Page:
According to the Anguttara Nikaya, the Buddha taught that some people are like the completely blind because they do not have the vision to improve their material circumstances, nor the vision to lead a morally elevated life. Others are like the one-eyed because, although they have the vision to improve their material conditions, they do not have the vision to live morally elevated life. The third class have the vision to improve both.


Convention and liberation

The things of this world are merely conventions of our own making. Having established them we get lost in them, and refuse to let go, giving rise to clinging to our personal views and opinions. This clinging never ends, it is samsara, flowing endlessly on. It has no completion. Now, if we know conventional reality then we’ll know Liberation. If we clearly know Liberation, then we’ll know convention. This is to know the Dhamma. Here there is completion.

Take people, for instance. In reality people don’t have any names, we are simply born naked into the world. If we have names, they arise only through convention. I’ve contemplated this and seen that is you don’t know the truth of this convention it can be really harmful. It’s simply something we use for convenience. Without it we couldn’t communicate, there would be nothing to say, no language.

I’ve seen the Westerners when they sit in meditation together in the West. When they get up after sitting, men and women together, sometimes they go and touch each other on the head! When I saw this I thought, “Ehh, if we cling to convention it gives rise to defilements right there.” If we can let go of convention, give up our opinions, we are at peace.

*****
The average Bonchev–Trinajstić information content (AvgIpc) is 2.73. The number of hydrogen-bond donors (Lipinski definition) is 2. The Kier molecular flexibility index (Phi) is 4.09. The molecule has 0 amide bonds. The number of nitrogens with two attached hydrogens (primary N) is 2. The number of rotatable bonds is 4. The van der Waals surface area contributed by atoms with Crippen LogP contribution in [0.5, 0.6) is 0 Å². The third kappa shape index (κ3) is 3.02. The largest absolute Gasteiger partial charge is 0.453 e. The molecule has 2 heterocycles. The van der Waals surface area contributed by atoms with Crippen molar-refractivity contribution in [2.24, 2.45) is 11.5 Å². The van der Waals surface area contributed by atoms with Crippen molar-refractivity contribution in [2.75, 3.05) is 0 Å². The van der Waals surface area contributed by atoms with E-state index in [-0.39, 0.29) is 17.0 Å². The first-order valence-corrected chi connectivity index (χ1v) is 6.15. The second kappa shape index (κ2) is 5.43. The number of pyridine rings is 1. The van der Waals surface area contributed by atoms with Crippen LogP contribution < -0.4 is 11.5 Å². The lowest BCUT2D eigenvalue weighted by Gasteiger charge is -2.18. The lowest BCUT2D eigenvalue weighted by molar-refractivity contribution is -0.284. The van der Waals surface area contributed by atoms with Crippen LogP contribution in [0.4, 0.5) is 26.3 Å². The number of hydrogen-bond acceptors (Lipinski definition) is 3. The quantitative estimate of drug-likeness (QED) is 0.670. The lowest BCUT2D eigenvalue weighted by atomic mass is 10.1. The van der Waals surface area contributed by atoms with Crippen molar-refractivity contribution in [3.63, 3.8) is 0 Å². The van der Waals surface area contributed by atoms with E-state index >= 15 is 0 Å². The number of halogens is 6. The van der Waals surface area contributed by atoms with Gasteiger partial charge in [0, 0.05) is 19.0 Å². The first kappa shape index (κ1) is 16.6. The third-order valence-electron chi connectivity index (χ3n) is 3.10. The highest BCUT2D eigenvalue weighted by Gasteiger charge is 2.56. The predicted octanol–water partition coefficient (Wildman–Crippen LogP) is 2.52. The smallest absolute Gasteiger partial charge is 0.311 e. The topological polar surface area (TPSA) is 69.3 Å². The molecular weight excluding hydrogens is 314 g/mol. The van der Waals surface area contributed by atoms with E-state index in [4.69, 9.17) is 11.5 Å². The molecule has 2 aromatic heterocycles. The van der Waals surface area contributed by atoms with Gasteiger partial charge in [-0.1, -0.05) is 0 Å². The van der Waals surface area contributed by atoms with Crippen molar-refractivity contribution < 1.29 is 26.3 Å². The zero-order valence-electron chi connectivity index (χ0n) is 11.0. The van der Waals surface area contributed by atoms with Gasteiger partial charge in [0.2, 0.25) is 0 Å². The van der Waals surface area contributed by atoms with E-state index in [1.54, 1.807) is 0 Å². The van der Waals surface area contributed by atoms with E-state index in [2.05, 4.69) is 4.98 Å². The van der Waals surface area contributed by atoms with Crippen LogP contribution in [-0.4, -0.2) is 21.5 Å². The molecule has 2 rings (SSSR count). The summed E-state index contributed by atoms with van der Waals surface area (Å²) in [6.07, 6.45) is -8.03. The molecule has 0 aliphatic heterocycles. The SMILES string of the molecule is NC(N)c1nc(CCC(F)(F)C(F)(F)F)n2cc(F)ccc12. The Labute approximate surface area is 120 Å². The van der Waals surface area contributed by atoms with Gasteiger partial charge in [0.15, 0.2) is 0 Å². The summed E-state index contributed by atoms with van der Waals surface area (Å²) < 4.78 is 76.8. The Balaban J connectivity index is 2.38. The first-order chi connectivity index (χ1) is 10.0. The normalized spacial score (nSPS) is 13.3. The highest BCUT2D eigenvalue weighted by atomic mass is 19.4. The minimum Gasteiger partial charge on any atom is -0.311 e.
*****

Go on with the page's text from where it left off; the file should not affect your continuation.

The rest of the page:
Like the generals and colonels, men of rank and position, who come to see me. When they come they say, “Oh, please touch my head.” If they ask like this there’s nothing wrong with it, they’re glad to have their heads touched. But if you tapped their heads in the middle of the street it’d be a different story! This is because of clinging. So I feel that letting go is really the way of peace. Touching a head is against our customs, but in reality it is nothing. When they agree to having it touched there’s nothing wrong with it, just like touching a cabbage or a potato.

Accepting, giving up, letting go — this is the way of lightness. Wherever you’re clinging there’s becoming and birth right there. There’s danger right there. The Buddha taught about convention and he taught to undo convention in the right way, and so reach Liberation. This is freedom, not to cling to conventions. All things in this world have a conventional reality.

Having established them we should not be fooled by them, because getting lost in them really leads to suffering. This point concerning rules and conventions is of utmost importance. One who can get beyond them is beyond suffering.

However, they are a characteristic of our world. Take Boonmah, for instance; he used to be just one of the crowd but now he’s been appointed the District Commissioner. It’s just a convention but it’s a convention we should respect.

It’s part of the world of people. If you think, “Oh, before we were friends, we used to work at the tailor’s together,” and then you go and pat him on the head in public, he’ll get angry. It’s not right, he’ll resent it. So we should follow the conventions in order to avoid giving rise to resentment.

It’s useful to understand convention, living in the world is just about this. Know the right time and place, know the person.

Why is it wrong to go against conventions? It’s wrong because of people! You should be clever, knowing both convention and Liberations. Know the right time for each. If we know how to use rules and conventions comfortably then we are skilled. But if we try to behave according to the higher level of reality in the wrong situation, this is wrong.

Where is it wrong? It’s wrong with people’s defilements, nothing else! People all have defilements. In one situation we behave one way, in another situation we must behave in another way.

We should know the ins and outs because we live within conventions. Problems occur because people cling to them. If we suppose something to be, then it is.

It’s there because we suppose it to be there.

But if you look closely, in the absolute sense these things don’t really exist.